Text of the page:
One of the assumptions that is often made about people who hike solo is that they are fearless, which simply isn’t true (at least for me!). On my recent solo trip, I ran into a hiking group at a lookout, one of whom exclaimed over my bravery. She mentioned that she was terrified of bears, and when I agreed with her she was shocked that I would be scared of anything out there, since I was alone. The truth is that many parts of hiking alone terrify me. Running into a bear while alone in the woods is my worst nightmare, and I’m petrified by the thought of leaving my tent alone at night or getting injured with no cell service to call for help. For me, facing and conquering these fears is another one of the great things about hiking solo, and one of the reasons the experience is so empowering.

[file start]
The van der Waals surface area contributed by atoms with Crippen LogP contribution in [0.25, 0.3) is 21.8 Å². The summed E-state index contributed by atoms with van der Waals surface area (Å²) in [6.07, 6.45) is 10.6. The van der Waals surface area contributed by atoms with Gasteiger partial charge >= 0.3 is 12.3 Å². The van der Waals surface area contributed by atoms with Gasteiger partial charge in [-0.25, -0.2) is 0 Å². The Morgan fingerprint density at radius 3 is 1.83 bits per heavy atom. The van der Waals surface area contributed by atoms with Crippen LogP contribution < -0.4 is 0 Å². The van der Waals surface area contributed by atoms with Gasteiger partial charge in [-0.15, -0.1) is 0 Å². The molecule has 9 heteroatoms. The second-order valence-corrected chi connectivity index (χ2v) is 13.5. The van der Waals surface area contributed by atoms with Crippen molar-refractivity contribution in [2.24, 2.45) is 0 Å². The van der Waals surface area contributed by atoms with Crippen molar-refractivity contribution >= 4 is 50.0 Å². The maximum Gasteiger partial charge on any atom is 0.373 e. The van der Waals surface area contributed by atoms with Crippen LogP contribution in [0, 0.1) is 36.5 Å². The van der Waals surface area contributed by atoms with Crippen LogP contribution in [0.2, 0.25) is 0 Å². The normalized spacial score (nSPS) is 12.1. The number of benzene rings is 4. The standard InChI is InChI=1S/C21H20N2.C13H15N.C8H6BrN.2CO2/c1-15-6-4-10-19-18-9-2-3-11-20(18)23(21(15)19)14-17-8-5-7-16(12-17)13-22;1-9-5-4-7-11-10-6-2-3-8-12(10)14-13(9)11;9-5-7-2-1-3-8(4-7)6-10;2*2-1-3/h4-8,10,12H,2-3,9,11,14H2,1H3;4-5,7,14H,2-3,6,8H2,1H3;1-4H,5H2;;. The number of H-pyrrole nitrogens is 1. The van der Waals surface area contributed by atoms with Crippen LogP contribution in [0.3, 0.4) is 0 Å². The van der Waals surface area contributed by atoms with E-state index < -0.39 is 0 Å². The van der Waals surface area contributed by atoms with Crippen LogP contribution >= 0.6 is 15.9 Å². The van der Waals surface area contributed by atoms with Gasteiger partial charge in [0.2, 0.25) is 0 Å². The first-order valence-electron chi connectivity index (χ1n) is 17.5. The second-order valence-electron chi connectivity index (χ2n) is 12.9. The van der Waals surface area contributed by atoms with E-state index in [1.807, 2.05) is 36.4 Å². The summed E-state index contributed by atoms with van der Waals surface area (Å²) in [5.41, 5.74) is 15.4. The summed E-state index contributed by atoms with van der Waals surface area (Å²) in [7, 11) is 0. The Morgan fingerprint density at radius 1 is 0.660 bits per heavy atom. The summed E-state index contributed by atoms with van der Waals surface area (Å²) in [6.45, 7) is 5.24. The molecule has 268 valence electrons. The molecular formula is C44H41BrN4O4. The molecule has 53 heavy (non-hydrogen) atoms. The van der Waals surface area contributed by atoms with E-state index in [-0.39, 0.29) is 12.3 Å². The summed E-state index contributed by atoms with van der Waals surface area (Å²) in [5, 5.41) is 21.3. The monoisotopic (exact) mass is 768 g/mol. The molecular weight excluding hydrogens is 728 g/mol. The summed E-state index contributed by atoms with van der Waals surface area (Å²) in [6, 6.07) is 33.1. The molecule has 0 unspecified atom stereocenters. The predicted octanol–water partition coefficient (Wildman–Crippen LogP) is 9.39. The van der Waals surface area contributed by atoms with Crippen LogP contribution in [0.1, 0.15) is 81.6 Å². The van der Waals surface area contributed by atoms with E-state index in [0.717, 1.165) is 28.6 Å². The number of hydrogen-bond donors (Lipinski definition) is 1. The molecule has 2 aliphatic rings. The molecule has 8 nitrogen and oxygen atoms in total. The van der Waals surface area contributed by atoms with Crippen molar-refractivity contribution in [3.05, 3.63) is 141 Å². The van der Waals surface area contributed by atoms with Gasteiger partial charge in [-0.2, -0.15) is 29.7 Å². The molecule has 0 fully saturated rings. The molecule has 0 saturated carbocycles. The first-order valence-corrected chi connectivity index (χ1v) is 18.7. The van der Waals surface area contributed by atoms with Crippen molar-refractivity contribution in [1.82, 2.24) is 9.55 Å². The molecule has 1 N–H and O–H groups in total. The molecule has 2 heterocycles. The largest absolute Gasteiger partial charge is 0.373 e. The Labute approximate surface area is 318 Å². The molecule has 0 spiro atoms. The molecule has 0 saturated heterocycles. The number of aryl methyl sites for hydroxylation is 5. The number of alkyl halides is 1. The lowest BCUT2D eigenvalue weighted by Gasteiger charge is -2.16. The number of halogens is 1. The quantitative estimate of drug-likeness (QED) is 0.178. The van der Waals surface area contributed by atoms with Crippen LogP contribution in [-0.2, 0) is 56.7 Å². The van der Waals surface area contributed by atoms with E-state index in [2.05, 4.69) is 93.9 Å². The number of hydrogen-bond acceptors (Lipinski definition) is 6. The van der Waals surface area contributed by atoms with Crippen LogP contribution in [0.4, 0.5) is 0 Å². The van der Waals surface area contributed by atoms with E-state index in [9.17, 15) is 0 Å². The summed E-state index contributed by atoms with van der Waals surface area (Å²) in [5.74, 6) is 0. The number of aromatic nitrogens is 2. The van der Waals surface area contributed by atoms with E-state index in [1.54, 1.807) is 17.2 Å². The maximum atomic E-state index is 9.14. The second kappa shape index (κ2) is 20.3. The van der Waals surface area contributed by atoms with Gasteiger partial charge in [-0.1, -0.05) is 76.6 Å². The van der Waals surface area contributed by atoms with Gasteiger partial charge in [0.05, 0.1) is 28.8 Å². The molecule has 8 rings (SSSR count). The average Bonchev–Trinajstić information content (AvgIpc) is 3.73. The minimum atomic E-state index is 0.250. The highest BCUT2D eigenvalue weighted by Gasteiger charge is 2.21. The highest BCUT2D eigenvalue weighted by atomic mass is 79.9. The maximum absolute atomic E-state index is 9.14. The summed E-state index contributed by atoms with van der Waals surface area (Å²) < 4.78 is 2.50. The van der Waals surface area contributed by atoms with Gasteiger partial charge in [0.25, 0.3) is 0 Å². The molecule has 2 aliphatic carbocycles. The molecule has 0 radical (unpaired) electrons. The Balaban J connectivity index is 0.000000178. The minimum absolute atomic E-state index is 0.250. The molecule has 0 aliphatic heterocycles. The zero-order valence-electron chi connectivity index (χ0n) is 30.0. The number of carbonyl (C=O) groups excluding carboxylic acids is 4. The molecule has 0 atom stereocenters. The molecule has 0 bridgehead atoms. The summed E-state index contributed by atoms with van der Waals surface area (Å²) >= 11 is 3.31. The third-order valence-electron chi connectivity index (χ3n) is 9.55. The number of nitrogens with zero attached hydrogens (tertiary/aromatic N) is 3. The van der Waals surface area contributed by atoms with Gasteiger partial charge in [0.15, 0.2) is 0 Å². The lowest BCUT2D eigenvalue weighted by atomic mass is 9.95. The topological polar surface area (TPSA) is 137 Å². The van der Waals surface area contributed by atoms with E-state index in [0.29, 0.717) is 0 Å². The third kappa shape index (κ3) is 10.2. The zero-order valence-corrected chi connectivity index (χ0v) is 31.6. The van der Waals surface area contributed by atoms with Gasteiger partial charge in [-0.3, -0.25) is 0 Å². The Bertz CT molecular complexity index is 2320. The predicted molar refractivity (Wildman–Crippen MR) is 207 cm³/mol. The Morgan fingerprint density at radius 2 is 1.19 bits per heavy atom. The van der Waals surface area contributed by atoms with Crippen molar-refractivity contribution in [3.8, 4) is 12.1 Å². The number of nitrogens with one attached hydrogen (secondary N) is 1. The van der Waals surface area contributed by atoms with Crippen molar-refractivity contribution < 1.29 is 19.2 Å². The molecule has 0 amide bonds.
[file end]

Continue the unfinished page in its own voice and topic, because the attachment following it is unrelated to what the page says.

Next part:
A peaceful morning on my solo trip, and feeling empowered at a lookout near the end of trail
So, what are the risks associated with hiking solo? Let’s go over a quick list (along with ways to mitigate them!).
- Getting lost alone: This is easily avoidable by carrying navigational equipment (map, compass, GPS, etc.) and checking it periodically (for example, at places where the trail splits) to make sure you are still on track. Familiarize yourself with your route before you hit the trails.
- Getting injured alone: Carry first aid equipment, and make sure you know what to do with it. Always leave your trip plan with someone, and plan to check in upon your safe return. That way, if you are injured and unable to hike out, someone will know right away that you are in trouble (and will know where to look to find you!).